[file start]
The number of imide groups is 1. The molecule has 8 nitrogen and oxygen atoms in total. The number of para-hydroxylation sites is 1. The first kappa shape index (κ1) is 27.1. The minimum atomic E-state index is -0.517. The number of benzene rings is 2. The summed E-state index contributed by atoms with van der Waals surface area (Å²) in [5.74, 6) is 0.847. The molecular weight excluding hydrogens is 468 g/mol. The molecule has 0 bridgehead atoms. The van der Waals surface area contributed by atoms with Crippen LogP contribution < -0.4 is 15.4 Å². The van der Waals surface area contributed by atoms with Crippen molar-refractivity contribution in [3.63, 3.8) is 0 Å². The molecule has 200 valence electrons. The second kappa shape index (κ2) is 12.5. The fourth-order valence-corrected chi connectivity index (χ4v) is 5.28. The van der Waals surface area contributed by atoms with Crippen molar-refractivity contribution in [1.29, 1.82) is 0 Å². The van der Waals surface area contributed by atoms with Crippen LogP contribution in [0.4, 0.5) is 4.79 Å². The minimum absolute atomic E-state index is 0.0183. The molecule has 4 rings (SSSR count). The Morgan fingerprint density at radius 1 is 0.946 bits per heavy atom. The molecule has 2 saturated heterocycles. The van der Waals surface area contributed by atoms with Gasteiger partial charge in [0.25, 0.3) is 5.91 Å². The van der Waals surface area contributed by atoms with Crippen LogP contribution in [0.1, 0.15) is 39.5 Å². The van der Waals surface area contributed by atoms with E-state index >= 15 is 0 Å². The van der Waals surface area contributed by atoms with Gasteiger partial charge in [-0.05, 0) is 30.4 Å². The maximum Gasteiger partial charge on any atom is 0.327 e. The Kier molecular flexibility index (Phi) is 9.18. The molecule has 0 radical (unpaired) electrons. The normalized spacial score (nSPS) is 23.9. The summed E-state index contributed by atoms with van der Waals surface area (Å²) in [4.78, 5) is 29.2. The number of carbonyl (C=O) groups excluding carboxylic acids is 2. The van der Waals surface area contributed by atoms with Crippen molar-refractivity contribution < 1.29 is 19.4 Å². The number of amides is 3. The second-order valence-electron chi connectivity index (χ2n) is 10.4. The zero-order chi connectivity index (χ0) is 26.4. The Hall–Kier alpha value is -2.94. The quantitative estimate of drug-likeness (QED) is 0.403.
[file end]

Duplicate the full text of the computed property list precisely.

The number of imide groups is 1. The molecule has 8 nitrogen and oxygen atoms in total. The number of para-hydroxylation sites is 1. The first kappa shape index (κ1) is 27.1. The minimum atomic E-state index is -0.517. The number of benzene rings is 2. The summed E-state index contributed by atoms with van der Waals surface area (Å²) in [5.74, 6) is 0.847. The molecular weight excluding hydrogens is 468 g/mol. The molecule has 0 bridgehead atoms. The van der Waals surface area contributed by atoms with Crippen LogP contribution < -0.4 is 15.4 Å². The van der Waals surface area contributed by atoms with Crippen molar-refractivity contribution in [3.63, 3.8) is 0 Å². The molecule has 200 valence electrons. The second kappa shape index (κ2) is 12.5. The fourth-order valence-corrected chi connectivity index (χ4v) is 5.28. The van der Waals surface area contributed by atoms with Crippen molar-refractivity contribution in [1.29, 1.82) is 0 Å². The van der Waals surface area contributed by atoms with Crippen LogP contribution in [0.4, 0.5) is 4.79 Å². The minimum absolute atomic E-state index is 0.0183. The molecule has 4 rings (SSSR count). The Morgan fingerprint density at radius 1 is 0.946 bits per heavy atom. The molecule has 2 saturated heterocycles. The van der Waals surface area contributed by atoms with Gasteiger partial charge in [0.25, 0.3) is 5.91 Å². The van der Waals surface area contributed by atoms with Crippen LogP contribution in [0.1, 0.15) is 39.5 Å². The van der Waals surface area contributed by atoms with E-state index >= 15 is 0 Å². The van der Waals surface area contributed by atoms with Gasteiger partial charge in [-0.05, 0) is 30.4 Å². The maximum Gasteiger partial charge on any atom is 0.327 e. The Kier molecular flexibility index (Phi) is 9.18. The molecule has 0 radical (unpaired) electrons. The normalized spacial score (nSPS) is 23.9. The summed E-state index contributed by atoms with van der Waals surface area (Å²) in [4.78, 5) is 29.2. The number of carbonyl (C=O) groups excluding carboxylic acids is 2. The van der Waals surface area contributed by atoms with Crippen molar-refractivity contribution < 1.29 is 19.4 Å². The number of amides is 3. The second-order valence-electron chi connectivity index (χ2n) is 10.4. The zero-order chi connectivity index (χ0) is 26.4. The Hall–Kier alpha value is -2.94. The quantitative estimate of drug-likeness (QED) is 0.403.